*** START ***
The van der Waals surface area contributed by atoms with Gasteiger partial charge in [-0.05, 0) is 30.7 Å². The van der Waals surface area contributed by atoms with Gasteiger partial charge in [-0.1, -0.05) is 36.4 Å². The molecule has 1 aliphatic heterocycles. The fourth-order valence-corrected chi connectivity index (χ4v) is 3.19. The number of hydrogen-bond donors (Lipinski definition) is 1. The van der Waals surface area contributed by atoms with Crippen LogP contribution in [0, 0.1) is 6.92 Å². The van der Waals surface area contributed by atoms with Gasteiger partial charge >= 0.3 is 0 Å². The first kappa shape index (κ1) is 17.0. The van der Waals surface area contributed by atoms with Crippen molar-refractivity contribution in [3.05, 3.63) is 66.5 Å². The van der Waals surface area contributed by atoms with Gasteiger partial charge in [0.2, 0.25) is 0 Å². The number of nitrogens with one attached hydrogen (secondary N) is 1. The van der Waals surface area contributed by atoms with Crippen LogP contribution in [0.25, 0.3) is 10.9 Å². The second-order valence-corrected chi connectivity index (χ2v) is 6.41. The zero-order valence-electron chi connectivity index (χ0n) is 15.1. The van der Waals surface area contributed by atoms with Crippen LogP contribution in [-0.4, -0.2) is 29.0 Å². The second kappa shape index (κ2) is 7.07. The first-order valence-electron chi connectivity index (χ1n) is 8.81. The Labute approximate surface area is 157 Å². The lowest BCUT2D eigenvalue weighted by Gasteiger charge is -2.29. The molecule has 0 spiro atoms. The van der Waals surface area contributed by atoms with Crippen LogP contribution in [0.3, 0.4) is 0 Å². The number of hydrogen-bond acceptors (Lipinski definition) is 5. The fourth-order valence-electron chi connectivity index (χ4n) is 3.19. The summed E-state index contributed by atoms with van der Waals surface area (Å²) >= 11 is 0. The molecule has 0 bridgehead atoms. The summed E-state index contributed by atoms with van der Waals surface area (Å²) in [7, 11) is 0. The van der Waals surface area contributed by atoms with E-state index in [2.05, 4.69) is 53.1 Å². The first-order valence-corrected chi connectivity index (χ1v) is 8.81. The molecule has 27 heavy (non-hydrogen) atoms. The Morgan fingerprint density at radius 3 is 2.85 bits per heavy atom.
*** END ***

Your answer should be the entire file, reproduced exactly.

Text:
The van der Waals surface area contributed by atoms with Gasteiger partial charge in [-0.05, 0) is 30.7 Å². The van der Waals surface area contributed by atoms with Gasteiger partial charge in [-0.1, -0.05) is 36.4 Å². The molecule has 1 aliphatic heterocycles. The fourth-order valence-corrected chi connectivity index (χ4v) is 3.19. The number of hydrogen-bond donors (Lipinski definition) is 1. The van der Waals surface area contributed by atoms with Crippen LogP contribution in [0, 0.1) is 6.92 Å². The van der Waals surface area contributed by atoms with Gasteiger partial charge >= 0.3 is 0 Å². The first kappa shape index (κ1) is 17.0. The van der Waals surface area contributed by atoms with Crippen molar-refractivity contribution in [3.05, 3.63) is 66.5 Å². The van der Waals surface area contributed by atoms with Gasteiger partial charge in [0.2, 0.25) is 0 Å². The number of nitrogens with one attached hydrogen (secondary N) is 1. The van der Waals surface area contributed by atoms with Crippen LogP contribution in [0.25, 0.3) is 10.9 Å². The second-order valence-corrected chi connectivity index (χ2v) is 6.41. The zero-order valence-electron chi connectivity index (χ0n) is 15.1. The van der Waals surface area contributed by atoms with Crippen LogP contribution in [-0.4, -0.2) is 29.0 Å². The second kappa shape index (κ2) is 7.07. The first-order valence-electron chi connectivity index (χ1n) is 8.81. The Labute approximate surface area is 157 Å². The lowest BCUT2D eigenvalue weighted by Gasteiger charge is -2.29. The molecule has 0 spiro atoms. The van der Waals surface area contributed by atoms with Crippen LogP contribution in [0.3, 0.4) is 0 Å². The number of hydrogen-bond acceptors (Lipinski definition) is 5. The fourth-order valence-electron chi connectivity index (χ4n) is 3.19. The summed E-state index contributed by atoms with van der Waals surface area (Å²) >= 11 is 0. The molecule has 0 bridgehead atoms. The summed E-state index contributed by atoms with van der Waals surface area (Å²) in [7, 11) is 0. The van der Waals surface area contributed by atoms with E-state index in [2.05, 4.69) is 53.1 Å². The first-order valence-corrected chi connectivity index (χ1v) is 8.81. The molecule has 27 heavy (non-hydrogen) atoms. The Morgan fingerprint density at radius 3 is 2.85 bits per heavy atom.